Kaye has been with Ivey Abitz since 2009. Her desire for perfection, admiration of good design, and loyalty to Ivey Abitz has made her not just a co-worker but a part of the family. We adore her sense of humour, quirkiness, and attention to detail. She’s one-of-a-kind, just like the garments she sews for our clients.
The following was taken from an interview whilst Kaye was cutting and sewing bespoke orders for Ivey Abitz in her Brooklyn, New York, studio.
“The majority of my time is dedicated to doing couture work for Ivey Abitz. I know the designer and lady behind Ivey Abitz as Cynthia. I call her ‘Lady Cynthia’ because her name means ‘goddess of the moon.’ We have a friendship that has grown out of our work together. It has been nearly a decade since we connected and I began to give birth to her children (sew her designs).
“When I’m done sewing these complicated designs, I’m thrilled. But getting there…it’s so involved. Because they are complicated is why I love them. You have to have a good head on your shoulders to do this kind of detailed work.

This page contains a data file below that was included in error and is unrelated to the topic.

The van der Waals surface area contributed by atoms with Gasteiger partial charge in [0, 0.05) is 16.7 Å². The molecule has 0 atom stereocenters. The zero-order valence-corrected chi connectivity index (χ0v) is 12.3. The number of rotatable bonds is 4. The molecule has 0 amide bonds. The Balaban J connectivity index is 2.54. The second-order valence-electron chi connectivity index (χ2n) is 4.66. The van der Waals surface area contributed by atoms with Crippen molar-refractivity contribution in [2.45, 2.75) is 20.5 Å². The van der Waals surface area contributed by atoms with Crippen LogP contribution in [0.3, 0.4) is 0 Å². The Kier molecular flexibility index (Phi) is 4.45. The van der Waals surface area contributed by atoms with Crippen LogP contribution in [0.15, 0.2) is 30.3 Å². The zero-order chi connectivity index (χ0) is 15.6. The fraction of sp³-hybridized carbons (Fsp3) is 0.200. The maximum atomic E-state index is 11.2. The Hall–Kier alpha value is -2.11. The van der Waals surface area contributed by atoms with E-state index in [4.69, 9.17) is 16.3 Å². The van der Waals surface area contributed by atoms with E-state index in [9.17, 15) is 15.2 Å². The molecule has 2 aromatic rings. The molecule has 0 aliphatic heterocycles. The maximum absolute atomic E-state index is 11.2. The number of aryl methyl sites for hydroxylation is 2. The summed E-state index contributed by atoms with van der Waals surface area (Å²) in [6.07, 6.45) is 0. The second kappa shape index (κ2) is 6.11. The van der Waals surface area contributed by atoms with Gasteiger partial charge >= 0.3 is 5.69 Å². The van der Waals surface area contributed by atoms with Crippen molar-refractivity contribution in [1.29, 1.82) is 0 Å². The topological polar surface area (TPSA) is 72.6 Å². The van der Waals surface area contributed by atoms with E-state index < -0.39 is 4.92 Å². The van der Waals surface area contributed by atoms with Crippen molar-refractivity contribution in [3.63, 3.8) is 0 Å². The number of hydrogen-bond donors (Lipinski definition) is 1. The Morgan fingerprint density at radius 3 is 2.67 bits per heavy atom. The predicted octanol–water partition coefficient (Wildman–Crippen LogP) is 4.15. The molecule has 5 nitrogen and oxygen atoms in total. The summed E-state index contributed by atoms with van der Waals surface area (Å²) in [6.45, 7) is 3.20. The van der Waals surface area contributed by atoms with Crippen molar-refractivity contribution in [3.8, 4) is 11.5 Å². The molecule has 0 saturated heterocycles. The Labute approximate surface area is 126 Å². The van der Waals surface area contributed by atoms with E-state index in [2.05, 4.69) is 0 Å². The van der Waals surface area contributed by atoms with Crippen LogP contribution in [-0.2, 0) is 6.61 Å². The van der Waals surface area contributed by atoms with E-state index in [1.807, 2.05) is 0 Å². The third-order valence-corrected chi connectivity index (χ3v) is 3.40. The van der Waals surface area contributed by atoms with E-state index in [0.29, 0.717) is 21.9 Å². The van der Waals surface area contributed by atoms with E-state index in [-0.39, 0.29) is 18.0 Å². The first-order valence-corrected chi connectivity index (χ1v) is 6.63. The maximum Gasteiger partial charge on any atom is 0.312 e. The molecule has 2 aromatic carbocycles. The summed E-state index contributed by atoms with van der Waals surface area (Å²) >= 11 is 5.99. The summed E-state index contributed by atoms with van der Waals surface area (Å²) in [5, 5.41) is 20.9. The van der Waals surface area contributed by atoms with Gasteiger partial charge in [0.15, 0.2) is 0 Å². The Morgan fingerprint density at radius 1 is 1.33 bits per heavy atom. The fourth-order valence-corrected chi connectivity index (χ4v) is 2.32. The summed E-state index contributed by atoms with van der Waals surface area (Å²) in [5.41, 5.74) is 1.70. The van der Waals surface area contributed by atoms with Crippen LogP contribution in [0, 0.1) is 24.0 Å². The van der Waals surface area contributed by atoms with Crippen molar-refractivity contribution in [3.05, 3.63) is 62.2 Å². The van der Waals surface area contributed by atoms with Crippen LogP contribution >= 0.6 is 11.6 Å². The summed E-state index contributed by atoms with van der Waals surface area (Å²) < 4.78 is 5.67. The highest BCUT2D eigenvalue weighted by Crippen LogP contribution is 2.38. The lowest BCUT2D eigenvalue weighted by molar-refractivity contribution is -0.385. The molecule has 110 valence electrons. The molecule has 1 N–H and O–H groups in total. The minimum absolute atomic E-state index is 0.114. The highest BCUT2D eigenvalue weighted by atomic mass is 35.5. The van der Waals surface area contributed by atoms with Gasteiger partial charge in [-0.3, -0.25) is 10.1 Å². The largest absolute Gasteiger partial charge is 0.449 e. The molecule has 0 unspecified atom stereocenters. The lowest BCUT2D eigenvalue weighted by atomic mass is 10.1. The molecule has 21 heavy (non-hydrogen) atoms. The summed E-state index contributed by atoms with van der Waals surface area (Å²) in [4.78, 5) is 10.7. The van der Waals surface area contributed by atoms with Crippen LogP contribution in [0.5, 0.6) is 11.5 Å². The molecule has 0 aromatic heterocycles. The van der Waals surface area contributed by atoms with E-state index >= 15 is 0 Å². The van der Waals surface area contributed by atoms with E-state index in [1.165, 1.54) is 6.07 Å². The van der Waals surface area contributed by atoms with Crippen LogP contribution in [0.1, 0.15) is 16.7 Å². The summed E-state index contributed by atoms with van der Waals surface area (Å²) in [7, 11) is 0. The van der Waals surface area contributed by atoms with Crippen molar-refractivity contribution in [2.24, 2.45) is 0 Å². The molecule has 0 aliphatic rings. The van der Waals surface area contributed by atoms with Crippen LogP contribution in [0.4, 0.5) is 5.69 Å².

“I see stuff – mass-produced clothing – out there in stores that’s sold for exorbitant amounts of money. You look out and there’s a hundred more hanging right next to it. [She shakes her head.] Ivey Abitz garments are as one-of-a-kind as you can get. This is couture! I’m familiar with the first names of the people I’m making garments for. I can tell just by the measurements when they come to me, ‘Oh, I know who this is for!’
“I find it interesting that in this modern age of technology we have come full circle, and some are going back to the appreciation of quality and pride in workmanship. Still, there are so many companies going to foreign countries and exploiting poor people to make mass-produced stuff for a huge brand. That’s just not right.
“Thanks to Ivey Abitz, I feel like there’s a tomorrow. People like Josh and Cynthia are forging a new tomorrow for the United States. I almost got a little verklempt there, a little teary-eyed, just thinking about it.”
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